Humpback whales share brain cells with humans
Humpback whales have joined an exclusive evolutionary club alongside humans, gorillas and dolphins, thanks to the discovery of a particular type of brain cell in the large aquatic mammals.
The brains of humpback whales contain spindle neurons, a kind of brain cell found in the cerebral cortex in large primates like humans and gorillas, according to a study published online on Monday.
Patrick R. Hof and Estel Van der Gucht of the Department of Neuroscience at Mount Sinai School of Medicine in New York published their findings in The Anatomical Record, the official journal of the American Association of Anatomists.
The authors found humpback whales not only had spindle neurons in the same area of the cortex where they are found in hominids, but also in other parts of theirbrain.
Named for their long, spindle-shaped bodies, spindle neurons are a complexand not completely understood cellular structure found in the brains of larger primates and cetaceans, the group of marine mammals that includes whales and dolphins.
They are thought to be involved in cognitive processes such as learning, remembering and recognizing, and are affected by conditions like Alzheimer's disease, autism and schizophrenia. In humans, they occur in the part of the brain thought to control speech, social organization and empathy.
"In spite of the relative scarcity of information on many cetacean species, it is important to note in this context that sperm whales, killer whales, and certainly humpback whales, exhibit complex social patterns that included intricate communication skills, coalition-formation, co-operation, cultural transmission and tool usage," the authors state.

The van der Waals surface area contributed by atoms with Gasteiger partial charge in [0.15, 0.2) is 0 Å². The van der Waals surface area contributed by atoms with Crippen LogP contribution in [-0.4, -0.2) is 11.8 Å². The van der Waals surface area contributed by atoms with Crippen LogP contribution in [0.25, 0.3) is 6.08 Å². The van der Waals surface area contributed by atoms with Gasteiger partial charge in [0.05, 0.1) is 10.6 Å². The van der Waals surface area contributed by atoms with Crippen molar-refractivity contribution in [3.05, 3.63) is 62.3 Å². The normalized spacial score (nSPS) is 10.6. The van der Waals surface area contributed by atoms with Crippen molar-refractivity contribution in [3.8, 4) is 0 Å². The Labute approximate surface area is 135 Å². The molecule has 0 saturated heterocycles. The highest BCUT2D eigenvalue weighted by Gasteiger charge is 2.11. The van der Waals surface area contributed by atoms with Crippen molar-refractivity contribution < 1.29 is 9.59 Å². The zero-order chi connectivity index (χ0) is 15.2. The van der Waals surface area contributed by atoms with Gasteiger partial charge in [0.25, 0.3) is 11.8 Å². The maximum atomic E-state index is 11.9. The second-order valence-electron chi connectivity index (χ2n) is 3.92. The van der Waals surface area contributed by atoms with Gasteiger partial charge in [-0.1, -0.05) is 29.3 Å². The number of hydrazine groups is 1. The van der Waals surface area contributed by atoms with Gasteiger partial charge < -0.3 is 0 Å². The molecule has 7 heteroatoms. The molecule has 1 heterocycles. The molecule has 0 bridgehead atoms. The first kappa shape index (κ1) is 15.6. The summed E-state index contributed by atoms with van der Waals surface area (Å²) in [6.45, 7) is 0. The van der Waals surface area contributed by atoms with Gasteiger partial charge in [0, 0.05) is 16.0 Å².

"It is thus likely that some of these abilities are related to comparable histologic complexity in brain organization in cetaceans and in hominids."
May go back 30 million years
Similar cells have also been found in toothed whales such as killer whales, which were generally considered more intelligent than baleen whales such as the humpback, which filter water for their food.
The presence of spindle cells in both suggests brain size may play a role in brain complexity, the authors said.
The development of spindle cells may have occurred in cetaceans as early as 30 million years ago, the authors speculate, or 15 million years before they turned up in early hominids.
The complex brains may have been present in earlier cetacean ancestors and simply disappeared in smaller species, or in a rare case of parallel evolution, whales and dolphins might have developed the spindle neurons independently.
The authors suggested further study to determine how differences in brain organization between cetaceans and primates lead to divergent behaviour.